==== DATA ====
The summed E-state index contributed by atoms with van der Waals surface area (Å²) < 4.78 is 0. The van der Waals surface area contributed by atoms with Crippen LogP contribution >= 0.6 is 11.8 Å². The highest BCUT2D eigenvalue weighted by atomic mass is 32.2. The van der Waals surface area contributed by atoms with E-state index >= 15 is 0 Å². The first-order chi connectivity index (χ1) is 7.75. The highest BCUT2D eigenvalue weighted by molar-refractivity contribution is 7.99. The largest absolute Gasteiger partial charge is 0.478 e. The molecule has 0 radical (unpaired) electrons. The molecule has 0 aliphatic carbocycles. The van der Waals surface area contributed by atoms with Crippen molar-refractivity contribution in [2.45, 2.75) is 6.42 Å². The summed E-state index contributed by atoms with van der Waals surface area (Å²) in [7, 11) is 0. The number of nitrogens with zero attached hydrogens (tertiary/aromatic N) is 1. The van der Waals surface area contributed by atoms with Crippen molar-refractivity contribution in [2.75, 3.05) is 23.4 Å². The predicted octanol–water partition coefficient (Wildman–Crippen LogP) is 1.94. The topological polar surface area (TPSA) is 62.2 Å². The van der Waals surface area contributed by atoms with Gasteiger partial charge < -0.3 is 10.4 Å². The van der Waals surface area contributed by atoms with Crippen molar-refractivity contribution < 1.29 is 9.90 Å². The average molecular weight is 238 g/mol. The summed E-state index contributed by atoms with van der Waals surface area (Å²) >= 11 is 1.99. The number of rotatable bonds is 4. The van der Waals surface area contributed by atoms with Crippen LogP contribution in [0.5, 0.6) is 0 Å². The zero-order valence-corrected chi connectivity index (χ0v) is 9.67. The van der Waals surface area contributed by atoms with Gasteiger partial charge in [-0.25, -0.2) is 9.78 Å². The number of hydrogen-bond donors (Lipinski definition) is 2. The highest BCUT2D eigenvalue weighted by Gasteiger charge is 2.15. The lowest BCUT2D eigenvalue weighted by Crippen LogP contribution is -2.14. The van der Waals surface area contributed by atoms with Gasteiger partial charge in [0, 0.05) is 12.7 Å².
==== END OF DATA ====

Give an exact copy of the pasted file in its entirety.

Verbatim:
The summed E-state index contributed by atoms with van der Waals surface area (Å²) < 4.78 is 0. The van der Waals surface area contributed by atoms with Crippen LogP contribution >= 0.6 is 11.8 Å². The highest BCUT2D eigenvalue weighted by atomic mass is 32.2. The van der Waals surface area contributed by atoms with E-state index >= 15 is 0 Å². The first-order chi connectivity index (χ1) is 7.75. The highest BCUT2D eigenvalue weighted by molar-refractivity contribution is 7.99. The largest absolute Gasteiger partial charge is 0.478 e. The molecule has 0 radical (unpaired) electrons. The molecule has 0 aliphatic carbocycles. The van der Waals surface area contributed by atoms with Crippen molar-refractivity contribution in [2.45, 2.75) is 6.42 Å². The summed E-state index contributed by atoms with van der Waals surface area (Å²) in [7, 11) is 0. The number of nitrogens with zero attached hydrogens (tertiary/aromatic N) is 1. The van der Waals surface area contributed by atoms with Crippen molar-refractivity contribution in [2.75, 3.05) is 23.4 Å². The predicted octanol–water partition coefficient (Wildman–Crippen LogP) is 1.94. The topological polar surface area (TPSA) is 62.2 Å². The van der Waals surface area contributed by atoms with Gasteiger partial charge < -0.3 is 10.4 Å². The van der Waals surface area contributed by atoms with Crippen molar-refractivity contribution < 1.29 is 9.90 Å². The average molecular weight is 238 g/mol. The summed E-state index contributed by atoms with van der Waals surface area (Å²) >= 11 is 1.99. The number of rotatable bonds is 4. The van der Waals surface area contributed by atoms with Crippen LogP contribution in [0.5, 0.6) is 0 Å². The zero-order valence-corrected chi connectivity index (χ0v) is 9.67. The van der Waals surface area contributed by atoms with Gasteiger partial charge in [-0.25, -0.2) is 9.78 Å². The number of hydrogen-bond donors (Lipinski definition) is 2. The highest BCUT2D eigenvalue weighted by Gasteiger charge is 2.15. The lowest BCUT2D eigenvalue weighted by Crippen LogP contribution is -2.14. The van der Waals surface area contributed by atoms with Gasteiger partial charge in [0, 0.05) is 12.7 Å².